It is generally believed that dry eye is a disease of decreased mucin secretions. Previous studies reported reduced expression of membrane mucins in dry eye [41,42]. From this point of view, the use of diquafosol for dry eye patients can promote the increase of mucin, so it has potential as a promising treatment option. However, there have been reports that membrane mucins such as MUC1 and MUC16 are somewhat increased in patients with Sjogren's syndrome (SS) dry eyes compared to patients with non-SS syndrome dry eyes and controls. Caffery et al. demonstrated an excess of both MUC1 and MUC16 in the tear film and increased mRNA levels in conjunctival epithelial cells in SS dry eyes, but not in non-SS dry eyes and the control group [43,44]. In addition, ocular cicatricial pemphigoid (OCP) patients showed increased mucin production . It seems that a cautious approach is required in the use of diquafosol in diseases accompanied by ocular surface inflammation, such as SS or OCP [43-45].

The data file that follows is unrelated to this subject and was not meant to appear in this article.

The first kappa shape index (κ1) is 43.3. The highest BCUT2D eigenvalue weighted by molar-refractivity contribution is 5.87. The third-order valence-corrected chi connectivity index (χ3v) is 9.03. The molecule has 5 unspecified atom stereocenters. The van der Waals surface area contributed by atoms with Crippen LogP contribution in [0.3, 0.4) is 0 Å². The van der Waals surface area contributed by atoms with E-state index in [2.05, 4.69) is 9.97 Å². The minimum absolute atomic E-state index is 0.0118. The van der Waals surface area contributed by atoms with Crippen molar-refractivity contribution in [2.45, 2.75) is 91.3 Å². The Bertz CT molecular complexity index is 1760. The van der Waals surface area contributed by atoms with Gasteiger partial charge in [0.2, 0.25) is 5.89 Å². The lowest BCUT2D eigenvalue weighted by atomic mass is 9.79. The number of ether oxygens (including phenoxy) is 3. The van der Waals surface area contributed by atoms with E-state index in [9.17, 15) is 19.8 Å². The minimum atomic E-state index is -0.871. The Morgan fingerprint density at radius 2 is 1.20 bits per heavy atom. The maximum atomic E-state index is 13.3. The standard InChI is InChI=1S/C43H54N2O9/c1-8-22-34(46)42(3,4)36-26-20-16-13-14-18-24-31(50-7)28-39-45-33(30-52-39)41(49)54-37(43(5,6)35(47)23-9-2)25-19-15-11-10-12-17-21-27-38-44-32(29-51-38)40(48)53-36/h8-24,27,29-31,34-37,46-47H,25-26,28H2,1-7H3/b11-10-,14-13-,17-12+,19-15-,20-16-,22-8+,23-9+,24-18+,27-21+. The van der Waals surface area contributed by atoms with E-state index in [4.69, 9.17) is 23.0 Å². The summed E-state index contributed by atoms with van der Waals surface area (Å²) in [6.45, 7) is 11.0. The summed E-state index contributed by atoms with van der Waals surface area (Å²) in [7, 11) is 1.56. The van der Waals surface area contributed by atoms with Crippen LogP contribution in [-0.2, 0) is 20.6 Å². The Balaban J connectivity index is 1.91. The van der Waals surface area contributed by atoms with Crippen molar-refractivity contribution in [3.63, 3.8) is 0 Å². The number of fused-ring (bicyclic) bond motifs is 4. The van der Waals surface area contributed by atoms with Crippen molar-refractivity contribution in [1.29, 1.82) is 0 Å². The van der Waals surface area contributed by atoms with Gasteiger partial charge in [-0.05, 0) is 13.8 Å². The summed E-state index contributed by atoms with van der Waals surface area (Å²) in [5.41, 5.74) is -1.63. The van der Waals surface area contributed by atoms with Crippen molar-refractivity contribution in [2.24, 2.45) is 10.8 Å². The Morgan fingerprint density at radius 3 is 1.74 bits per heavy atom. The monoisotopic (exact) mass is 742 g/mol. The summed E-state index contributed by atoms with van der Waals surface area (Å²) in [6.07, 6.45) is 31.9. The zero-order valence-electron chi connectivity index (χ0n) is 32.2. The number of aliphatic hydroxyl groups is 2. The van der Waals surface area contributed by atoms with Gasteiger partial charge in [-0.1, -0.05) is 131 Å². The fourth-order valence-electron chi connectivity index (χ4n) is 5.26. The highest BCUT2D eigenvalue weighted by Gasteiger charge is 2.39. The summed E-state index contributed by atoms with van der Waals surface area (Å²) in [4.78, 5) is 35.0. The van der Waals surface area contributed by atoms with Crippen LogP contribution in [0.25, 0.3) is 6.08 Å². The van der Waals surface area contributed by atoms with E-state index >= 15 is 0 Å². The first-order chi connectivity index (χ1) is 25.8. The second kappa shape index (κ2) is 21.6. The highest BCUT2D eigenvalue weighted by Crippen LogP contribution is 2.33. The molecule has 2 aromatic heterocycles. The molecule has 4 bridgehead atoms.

The mechanism for promoting mucin expression through diquafosol, a uridine 5′-triphosphate (UTP) derivative, has yet to be elucidated, although many previous reports have identified the mechanism of action of diquafosol involved in corneal epithelial healing. Nucleotides such as adenosine 5′-triphosphate (ATP) and UTP can elicit strong calcium responses and the phosphorylation of EGFR and ERK via P2YR-induced downstream signaling that can stimulate epithelial cell migration and proliferation [12,46,47]. Byun et al. reported that diquafosol can stimulate corneal epithelial cell proliferation and migration through the [Ca2+]-induced EGFR-ERK signaling pathway in the same way as extracellular nucleotides . Our study confirmed that the phosphorylation of ERK expressions in conjunctival epithelial cells with hyperosmotic stress that are known to mimic dry eye conditions was increased by diquafosol treatment in a time-dependent manner. This result indicates that diquafosol can activate [Ca2+]-induced EGFR/ERK signaling pathways in conjunctival epithelial cells with hyperosmotic stress.